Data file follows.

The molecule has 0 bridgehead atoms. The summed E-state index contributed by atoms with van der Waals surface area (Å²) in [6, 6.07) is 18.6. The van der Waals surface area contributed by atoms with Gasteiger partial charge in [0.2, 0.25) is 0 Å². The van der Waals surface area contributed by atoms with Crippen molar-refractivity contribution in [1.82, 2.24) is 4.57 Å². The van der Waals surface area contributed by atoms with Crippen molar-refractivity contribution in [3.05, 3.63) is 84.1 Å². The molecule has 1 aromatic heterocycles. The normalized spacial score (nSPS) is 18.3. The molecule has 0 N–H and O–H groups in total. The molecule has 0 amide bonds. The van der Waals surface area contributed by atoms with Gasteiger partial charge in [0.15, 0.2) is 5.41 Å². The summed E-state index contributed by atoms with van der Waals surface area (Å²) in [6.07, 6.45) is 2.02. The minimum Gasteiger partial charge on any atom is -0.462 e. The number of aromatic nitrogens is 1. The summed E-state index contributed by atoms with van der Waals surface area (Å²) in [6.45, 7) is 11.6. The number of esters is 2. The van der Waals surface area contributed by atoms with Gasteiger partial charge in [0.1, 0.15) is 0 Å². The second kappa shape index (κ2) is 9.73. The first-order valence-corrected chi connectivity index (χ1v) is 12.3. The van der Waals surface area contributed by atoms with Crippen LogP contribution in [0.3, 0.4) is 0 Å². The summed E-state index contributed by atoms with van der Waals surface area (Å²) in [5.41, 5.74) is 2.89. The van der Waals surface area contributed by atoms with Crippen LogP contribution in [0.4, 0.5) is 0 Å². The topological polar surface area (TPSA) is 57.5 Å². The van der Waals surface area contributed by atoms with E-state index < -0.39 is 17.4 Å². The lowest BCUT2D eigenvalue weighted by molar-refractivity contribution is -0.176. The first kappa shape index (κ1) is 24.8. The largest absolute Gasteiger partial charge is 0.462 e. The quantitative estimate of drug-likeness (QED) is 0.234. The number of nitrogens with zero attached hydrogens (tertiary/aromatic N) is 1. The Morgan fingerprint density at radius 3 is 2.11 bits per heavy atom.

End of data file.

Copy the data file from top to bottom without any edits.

The molecule has 0 bridgehead atoms. The summed E-state index contributed by atoms with van der Waals surface area (Å²) in [6, 6.07) is 18.6. The van der Waals surface area contributed by atoms with Gasteiger partial charge in [0.2, 0.25) is 0 Å². The van der Waals surface area contributed by atoms with Crippen molar-refractivity contribution in [1.82, 2.24) is 4.57 Å². The van der Waals surface area contributed by atoms with Crippen molar-refractivity contribution in [3.05, 3.63) is 84.1 Å². The molecule has 1 aromatic heterocycles. The normalized spacial score (nSPS) is 18.3. The molecule has 0 N–H and O–H groups in total. The molecule has 0 amide bonds. The van der Waals surface area contributed by atoms with Gasteiger partial charge in [0.15, 0.2) is 5.41 Å². The summed E-state index contributed by atoms with van der Waals surface area (Å²) in [6.07, 6.45) is 2.02. The minimum Gasteiger partial charge on any atom is -0.462 e. The number of aromatic nitrogens is 1. The summed E-state index contributed by atoms with van der Waals surface area (Å²) in [6.45, 7) is 11.6. The number of esters is 2. The van der Waals surface area contributed by atoms with Gasteiger partial charge in [0.1, 0.15) is 0 Å². The second kappa shape index (κ2) is 9.73. The first-order valence-corrected chi connectivity index (χ1v) is 12.3. The van der Waals surface area contributed by atoms with Crippen LogP contribution in [0.3, 0.4) is 0 Å². The summed E-state index contributed by atoms with van der Waals surface area (Å²) in [5.41, 5.74) is 2.89. The van der Waals surface area contributed by atoms with Crippen LogP contribution in [0.4, 0.5) is 0 Å². The topological polar surface area (TPSA) is 57.5 Å². The van der Waals surface area contributed by atoms with E-state index < -0.39 is 17.4 Å². The lowest BCUT2D eigenvalue weighted by molar-refractivity contribution is -0.176. The first kappa shape index (κ1) is 24.8. The largest absolute Gasteiger partial charge is 0.462 e. The quantitative estimate of drug-likeness (QED) is 0.234. The number of nitrogens with zero attached hydrogens (tertiary/aromatic N) is 1. The Morgan fingerprint density at radius 3 is 2.11 bits per heavy atom.